As educators at all levels seek to increase accessibility to higher education for students whose parents did not attend college, it is essential that we seek out the strengths and assets these students bring to the table. But we must not stop there. It is the responsibility of the educator, once these strengths are known, to help students use them to their advantage. There is a widely held misconception about how the families of first-generation students support their students through the pursuit of a college education. For many of these families, and for Latino families in particular, support does not always come in the form of helicopter parenting, phone calls to the Dean’s office, and assistance with college applications.
It is essential that higher education professionals understand what support means to various cultures so that they can adequately respond to the needs of all of their students and families. It is the social responsibility of the institution to design programs and initiatives around new understandings of the students they seek to serve. The objective of this webinar does not rest at providing information, it challenges participants to answer the question “now what?” Armed with this information, participants will be encouraged to explore what can be done at their own institutions to make a difference for students who have become the first in the family to attend college.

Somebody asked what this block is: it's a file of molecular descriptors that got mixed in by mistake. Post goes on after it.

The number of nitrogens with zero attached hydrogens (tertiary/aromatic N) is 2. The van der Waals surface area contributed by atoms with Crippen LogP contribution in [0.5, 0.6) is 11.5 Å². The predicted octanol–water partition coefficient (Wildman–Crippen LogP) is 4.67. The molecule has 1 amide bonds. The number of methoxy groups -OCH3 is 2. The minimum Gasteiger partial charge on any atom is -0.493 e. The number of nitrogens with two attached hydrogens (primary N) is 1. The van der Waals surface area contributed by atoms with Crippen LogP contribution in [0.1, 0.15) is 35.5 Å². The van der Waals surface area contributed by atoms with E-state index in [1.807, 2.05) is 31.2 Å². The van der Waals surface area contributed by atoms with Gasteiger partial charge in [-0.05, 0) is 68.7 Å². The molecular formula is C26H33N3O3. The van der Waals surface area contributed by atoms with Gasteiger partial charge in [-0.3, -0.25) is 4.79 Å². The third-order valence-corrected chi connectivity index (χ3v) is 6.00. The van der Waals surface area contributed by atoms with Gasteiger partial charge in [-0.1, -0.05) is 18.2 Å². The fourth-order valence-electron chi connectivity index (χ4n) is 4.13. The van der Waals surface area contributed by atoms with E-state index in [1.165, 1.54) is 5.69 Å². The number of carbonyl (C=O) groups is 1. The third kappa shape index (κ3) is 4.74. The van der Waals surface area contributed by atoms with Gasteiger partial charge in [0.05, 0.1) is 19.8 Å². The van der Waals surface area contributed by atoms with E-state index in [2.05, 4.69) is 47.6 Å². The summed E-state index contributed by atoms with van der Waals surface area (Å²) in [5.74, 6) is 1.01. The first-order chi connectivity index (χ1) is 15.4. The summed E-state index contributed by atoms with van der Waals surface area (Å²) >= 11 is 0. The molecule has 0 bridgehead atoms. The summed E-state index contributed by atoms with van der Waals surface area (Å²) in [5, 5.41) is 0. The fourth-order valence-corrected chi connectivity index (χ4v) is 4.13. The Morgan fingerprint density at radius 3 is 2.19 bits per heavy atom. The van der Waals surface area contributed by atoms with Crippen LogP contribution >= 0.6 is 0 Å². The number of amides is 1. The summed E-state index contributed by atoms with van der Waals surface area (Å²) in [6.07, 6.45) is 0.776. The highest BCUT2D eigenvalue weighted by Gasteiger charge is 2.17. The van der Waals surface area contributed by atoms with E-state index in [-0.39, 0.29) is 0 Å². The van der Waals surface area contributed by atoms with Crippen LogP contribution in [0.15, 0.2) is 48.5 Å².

This webinar will address the important transition between high school and college for Latino/a first-generation students of color, including decisions made leading up to this process, as well as pre-college experiences at home. It will also provide recommendations for how institutions can work closely with families from recruitment through graduation. Understanding this transition is a critical key to increasing college access, student success, and identifying what first-generation Latino/a students and their families need in order to successfully pursue and navigate the world of higher education.